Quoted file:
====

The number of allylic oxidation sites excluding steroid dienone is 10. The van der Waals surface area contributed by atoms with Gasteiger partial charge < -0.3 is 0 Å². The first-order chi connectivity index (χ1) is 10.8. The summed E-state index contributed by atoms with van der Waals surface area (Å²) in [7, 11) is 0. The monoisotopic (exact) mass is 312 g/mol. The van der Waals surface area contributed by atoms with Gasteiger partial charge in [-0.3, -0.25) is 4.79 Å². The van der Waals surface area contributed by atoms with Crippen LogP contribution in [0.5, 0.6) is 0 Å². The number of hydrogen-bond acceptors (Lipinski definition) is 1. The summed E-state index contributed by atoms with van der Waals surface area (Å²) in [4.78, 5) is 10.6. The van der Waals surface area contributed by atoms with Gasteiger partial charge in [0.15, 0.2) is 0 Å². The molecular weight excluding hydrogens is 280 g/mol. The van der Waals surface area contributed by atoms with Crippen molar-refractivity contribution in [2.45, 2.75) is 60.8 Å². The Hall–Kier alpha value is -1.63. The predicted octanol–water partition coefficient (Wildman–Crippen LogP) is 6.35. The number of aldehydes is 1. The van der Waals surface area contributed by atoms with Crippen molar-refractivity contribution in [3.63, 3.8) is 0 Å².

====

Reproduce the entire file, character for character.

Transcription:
The number of allylic oxidation sites excluding steroid dienone is 10. The van der Waals surface area contributed by atoms with Gasteiger partial charge < -0.3 is 0 Å². The first-order chi connectivity index (χ1) is 10.8. The summed E-state index contributed by atoms with van der Waals surface area (Å²) in [7, 11) is 0. The monoisotopic (exact) mass is 312 g/mol. The van der Waals surface area contributed by atoms with Gasteiger partial charge in [-0.3, -0.25) is 4.79 Å². The van der Waals surface area contributed by atoms with Crippen LogP contribution in [0.5, 0.6) is 0 Å². The number of hydrogen-bond acceptors (Lipinski definition) is 1. The summed E-state index contributed by atoms with van der Waals surface area (Å²) in [4.78, 5) is 10.6. The van der Waals surface area contributed by atoms with Gasteiger partial charge in [0.15, 0.2) is 0 Å². The molecular weight excluding hydrogens is 280 g/mol. The van der Waals surface area contributed by atoms with Crippen molar-refractivity contribution in [2.45, 2.75) is 60.8 Å². The Hall–Kier alpha value is -1.63. The predicted octanol–water partition coefficient (Wildman–Crippen LogP) is 6.35. The number of aldehydes is 1. The van der Waals surface area contributed by atoms with Crippen molar-refractivity contribution in [3.63, 3.8) is 0 Å².